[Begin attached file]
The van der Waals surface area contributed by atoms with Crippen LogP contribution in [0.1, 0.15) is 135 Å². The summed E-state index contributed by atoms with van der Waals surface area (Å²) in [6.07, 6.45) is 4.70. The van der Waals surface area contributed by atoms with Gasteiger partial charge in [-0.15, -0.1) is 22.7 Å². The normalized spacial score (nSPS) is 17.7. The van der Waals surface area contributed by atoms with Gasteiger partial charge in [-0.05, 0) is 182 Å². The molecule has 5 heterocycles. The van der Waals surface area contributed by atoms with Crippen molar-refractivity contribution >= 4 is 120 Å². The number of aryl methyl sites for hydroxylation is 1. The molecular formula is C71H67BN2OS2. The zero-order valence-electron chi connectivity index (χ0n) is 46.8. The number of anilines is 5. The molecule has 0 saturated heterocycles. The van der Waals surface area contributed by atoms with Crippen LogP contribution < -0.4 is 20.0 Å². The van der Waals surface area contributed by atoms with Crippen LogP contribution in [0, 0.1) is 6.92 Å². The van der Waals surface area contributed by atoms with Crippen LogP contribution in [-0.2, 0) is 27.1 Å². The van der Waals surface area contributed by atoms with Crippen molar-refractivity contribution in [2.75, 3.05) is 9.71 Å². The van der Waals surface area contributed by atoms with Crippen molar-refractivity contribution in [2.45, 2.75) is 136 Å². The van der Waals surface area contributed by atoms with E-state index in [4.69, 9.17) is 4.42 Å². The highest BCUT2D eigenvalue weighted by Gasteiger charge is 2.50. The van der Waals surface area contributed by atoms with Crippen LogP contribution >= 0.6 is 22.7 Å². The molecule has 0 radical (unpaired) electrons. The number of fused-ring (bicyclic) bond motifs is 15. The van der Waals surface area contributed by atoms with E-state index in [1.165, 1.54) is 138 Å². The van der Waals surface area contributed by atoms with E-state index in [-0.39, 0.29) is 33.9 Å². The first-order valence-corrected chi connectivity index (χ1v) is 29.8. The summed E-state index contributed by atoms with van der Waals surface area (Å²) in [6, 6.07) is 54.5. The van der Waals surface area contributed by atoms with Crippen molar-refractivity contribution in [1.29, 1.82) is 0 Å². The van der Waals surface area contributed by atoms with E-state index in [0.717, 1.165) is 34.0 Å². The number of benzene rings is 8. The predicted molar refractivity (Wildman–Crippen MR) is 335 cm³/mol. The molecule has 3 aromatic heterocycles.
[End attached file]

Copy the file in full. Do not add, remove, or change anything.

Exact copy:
The van der Waals surface area contributed by atoms with Crippen LogP contribution in [0.1, 0.15) is 135 Å². The summed E-state index contributed by atoms with van der Waals surface area (Å²) in [6.07, 6.45) is 4.70. The van der Waals surface area contributed by atoms with Gasteiger partial charge in [-0.15, -0.1) is 22.7 Å². The normalized spacial score (nSPS) is 17.7. The van der Waals surface area contributed by atoms with Gasteiger partial charge in [-0.05, 0) is 182 Å². The molecule has 5 heterocycles. The van der Waals surface area contributed by atoms with Crippen molar-refractivity contribution >= 4 is 120 Å². The number of aryl methyl sites for hydroxylation is 1. The molecular formula is C71H67BN2OS2. The zero-order valence-electron chi connectivity index (χ0n) is 46.8. The number of anilines is 5. The molecule has 0 saturated heterocycles. The van der Waals surface area contributed by atoms with Crippen LogP contribution < -0.4 is 20.0 Å². The van der Waals surface area contributed by atoms with Crippen LogP contribution in [0, 0.1) is 6.92 Å². The van der Waals surface area contributed by atoms with Crippen LogP contribution in [-0.2, 0) is 27.1 Å². The van der Waals surface area contributed by atoms with Crippen molar-refractivity contribution in [2.75, 3.05) is 9.71 Å². The van der Waals surface area contributed by atoms with Crippen molar-refractivity contribution in [2.45, 2.75) is 136 Å². The van der Waals surface area contributed by atoms with E-state index in [4.69, 9.17) is 4.42 Å². The highest BCUT2D eigenvalue weighted by Gasteiger charge is 2.50. The van der Waals surface area contributed by atoms with Crippen LogP contribution >= 0.6 is 22.7 Å². The molecule has 0 radical (unpaired) electrons. The number of fused-ring (bicyclic) bond motifs is 15. The van der Waals surface area contributed by atoms with E-state index in [1.165, 1.54) is 138 Å². The van der Waals surface area contributed by atoms with E-state index in [-0.39, 0.29) is 33.9 Å². The first-order valence-corrected chi connectivity index (χ1v) is 29.8. The summed E-state index contributed by atoms with van der Waals surface area (Å²) in [6, 6.07) is 54.5. The van der Waals surface area contributed by atoms with Crippen molar-refractivity contribution in [1.29, 1.82) is 0 Å². The van der Waals surface area contributed by atoms with E-state index in [0.717, 1.165) is 34.0 Å². The number of benzene rings is 8. The predicted molar refractivity (Wildman–Crippen MR) is 335 cm³/mol. The molecule has 3 aromatic heterocycles.